False Billing Scams
Has your business ever paid an invoice for something it didn't order?
You may have been hit with a false billing scam.
Scammers are becoming increasingly sophisticated and constantly re-inventing ways to swindle Victorian businesses out of money.
How does the false billing scam work?
Scammers contact businesses by phone or email and send invoices asking for payment for listings or advertisements in magazines, journals or business directories, or for office supplies. The invoice or call may be for:
- an advertisement your business did not order
- a publication that doesn't exist or has limited distribution
- a non-existent domain name registration
- office supplies you didn't order
- a contract for services disguised as an invoice.
Often, by the time the business realises the scam, it's too late - the invoice has been approved or paid.
What are your rights?
Under the Australian Consumer Law, it is unlawful to demand payment for goods or services that were not first authorised in writing by a business.
Invoices or quotes for advertisements not yet authorised must contain the warning 'This is not a bill. You are not required to pay any money'.
Have you received a false bill?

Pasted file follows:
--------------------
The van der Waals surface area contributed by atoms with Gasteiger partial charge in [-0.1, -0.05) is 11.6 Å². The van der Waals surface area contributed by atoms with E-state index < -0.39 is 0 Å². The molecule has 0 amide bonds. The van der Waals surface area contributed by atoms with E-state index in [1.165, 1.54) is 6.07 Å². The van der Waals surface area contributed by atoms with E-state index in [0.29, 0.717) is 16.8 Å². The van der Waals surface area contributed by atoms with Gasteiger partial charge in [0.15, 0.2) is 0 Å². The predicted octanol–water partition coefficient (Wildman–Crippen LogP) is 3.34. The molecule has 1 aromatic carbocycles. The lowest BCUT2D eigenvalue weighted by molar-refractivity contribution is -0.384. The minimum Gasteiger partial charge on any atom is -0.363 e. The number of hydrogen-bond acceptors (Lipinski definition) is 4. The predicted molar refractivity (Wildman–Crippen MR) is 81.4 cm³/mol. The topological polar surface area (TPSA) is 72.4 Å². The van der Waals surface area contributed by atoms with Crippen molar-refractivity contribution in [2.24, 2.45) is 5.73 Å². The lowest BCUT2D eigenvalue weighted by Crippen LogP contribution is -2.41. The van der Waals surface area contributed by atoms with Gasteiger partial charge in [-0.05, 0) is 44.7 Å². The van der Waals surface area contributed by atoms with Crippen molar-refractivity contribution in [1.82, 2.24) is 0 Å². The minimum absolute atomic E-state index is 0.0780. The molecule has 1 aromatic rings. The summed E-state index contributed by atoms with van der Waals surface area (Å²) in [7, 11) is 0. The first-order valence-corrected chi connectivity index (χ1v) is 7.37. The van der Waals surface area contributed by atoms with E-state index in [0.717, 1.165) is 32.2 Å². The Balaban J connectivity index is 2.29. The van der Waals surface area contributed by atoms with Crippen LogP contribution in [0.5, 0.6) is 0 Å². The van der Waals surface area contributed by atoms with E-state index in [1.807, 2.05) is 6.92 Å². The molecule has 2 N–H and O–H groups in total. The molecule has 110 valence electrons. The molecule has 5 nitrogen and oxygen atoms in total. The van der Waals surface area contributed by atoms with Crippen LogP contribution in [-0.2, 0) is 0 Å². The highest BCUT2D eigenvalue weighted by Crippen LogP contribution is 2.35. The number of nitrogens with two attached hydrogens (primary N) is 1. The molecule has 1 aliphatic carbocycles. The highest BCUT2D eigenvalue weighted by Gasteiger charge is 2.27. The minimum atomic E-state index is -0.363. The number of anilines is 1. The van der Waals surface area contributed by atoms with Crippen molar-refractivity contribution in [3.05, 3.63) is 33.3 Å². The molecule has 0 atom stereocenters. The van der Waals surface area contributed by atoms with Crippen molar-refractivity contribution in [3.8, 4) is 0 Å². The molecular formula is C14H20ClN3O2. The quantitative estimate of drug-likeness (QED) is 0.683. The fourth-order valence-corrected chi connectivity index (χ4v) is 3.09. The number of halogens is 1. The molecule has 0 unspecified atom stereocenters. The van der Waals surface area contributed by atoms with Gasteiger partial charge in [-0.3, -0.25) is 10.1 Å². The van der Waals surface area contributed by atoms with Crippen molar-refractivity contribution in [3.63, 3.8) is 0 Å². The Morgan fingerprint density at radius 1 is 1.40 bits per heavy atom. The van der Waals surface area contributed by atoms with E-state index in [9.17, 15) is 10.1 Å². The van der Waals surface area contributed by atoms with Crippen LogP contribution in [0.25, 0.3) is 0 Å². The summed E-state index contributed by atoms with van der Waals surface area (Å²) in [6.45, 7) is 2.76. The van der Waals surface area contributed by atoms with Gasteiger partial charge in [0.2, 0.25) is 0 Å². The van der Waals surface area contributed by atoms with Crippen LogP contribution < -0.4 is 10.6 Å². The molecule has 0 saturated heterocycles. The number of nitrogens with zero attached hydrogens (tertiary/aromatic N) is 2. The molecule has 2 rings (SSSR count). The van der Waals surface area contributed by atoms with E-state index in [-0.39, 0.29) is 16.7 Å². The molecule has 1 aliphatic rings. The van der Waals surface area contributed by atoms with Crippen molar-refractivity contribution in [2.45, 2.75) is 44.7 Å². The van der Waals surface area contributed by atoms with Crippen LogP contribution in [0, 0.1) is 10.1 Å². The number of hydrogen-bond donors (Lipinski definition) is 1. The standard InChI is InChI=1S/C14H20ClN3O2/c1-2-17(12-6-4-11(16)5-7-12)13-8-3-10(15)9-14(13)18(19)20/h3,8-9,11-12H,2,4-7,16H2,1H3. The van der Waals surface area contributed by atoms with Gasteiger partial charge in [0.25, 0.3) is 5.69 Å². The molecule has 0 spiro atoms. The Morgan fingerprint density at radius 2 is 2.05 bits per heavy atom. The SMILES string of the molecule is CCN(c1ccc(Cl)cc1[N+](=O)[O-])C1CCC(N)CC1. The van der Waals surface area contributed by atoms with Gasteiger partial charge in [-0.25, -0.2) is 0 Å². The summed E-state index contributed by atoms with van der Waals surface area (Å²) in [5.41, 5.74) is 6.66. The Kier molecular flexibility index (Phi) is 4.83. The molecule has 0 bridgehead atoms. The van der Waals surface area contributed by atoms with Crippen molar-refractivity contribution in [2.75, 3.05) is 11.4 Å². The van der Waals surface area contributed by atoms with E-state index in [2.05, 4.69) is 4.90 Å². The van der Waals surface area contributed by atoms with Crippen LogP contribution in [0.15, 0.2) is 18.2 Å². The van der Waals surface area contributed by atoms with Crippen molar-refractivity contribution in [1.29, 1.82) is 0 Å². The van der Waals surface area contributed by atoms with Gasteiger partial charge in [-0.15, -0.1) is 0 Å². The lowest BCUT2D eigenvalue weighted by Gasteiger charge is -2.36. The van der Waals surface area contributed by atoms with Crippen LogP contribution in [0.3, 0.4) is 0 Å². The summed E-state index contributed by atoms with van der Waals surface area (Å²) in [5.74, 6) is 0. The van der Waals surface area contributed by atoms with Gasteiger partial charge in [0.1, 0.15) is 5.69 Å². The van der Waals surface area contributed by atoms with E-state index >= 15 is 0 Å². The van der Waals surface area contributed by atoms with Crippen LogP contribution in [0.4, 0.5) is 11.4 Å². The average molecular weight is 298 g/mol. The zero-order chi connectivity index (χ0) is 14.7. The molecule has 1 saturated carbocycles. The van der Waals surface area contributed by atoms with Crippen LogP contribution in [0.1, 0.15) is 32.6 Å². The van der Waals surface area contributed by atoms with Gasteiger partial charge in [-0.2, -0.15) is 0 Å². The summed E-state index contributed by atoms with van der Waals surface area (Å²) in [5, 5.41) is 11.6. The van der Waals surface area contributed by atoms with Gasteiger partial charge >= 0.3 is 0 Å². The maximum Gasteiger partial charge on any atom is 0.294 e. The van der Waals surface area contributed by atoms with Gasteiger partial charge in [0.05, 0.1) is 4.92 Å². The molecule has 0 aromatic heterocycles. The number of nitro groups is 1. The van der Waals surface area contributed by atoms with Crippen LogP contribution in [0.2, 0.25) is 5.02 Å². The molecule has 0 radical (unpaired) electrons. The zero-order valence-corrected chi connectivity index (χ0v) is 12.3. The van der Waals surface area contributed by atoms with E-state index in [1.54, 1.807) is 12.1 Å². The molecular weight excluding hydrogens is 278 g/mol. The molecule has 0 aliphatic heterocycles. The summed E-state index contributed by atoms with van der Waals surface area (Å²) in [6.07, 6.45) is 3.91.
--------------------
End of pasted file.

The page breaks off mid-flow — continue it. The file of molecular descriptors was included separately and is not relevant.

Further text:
If you suspect a bill is false, contact the company immediately and ask for evidence that the invoice is valid - does the company have authorisation from your business to provide the goods or services stated on the bill?
If you have unknowingly signed a false invoice and scammers are threatening you with legal action or debt collection notices, contact the Victorian Civil and Administration Tribunal (VCAT). The tribunal will consider the matter and may make an order that the debt is not owed.
How to protect your business from false billing scams
Take time when settling accounts to check you're paying for what you have ordered. Organise your filing and accounting systems so you can easily detect bogus accounts or invoices.
- If you receive a bill for registering a domain name, check that the domain name on the voice matches your domain name exactly. If just one letter is different, it may be a scam.
- If you receive an invoice for advertising in a publication, check that the business that owns the publication did in fact send you the invoice.
- Scammers may quote a genuine entry or advertisement you previously placed in a different publication or directory. Always check that the invoice is for a publication you authorised.
- Have clear procedures for verifying, paying and managing accounts and invoices. Limit the number of staff who have authority to place orders or pay for them.
- Make sure you offer and use secure online payments methods. Beware of fake websites and do not click on links in emails from unfamiliar businesses or sources. Use reputable, up-to-date anti-virus software and a firewall.
- Do not let debt collection notices or threats pressure you into making hasty decisions about payments and contracts. Seek independent advice if you are not sure what to do.
This content was provided by Consumer Affairs Victoria. For more information, visit the Small business scams page on the Consumer Affairs Victoria website.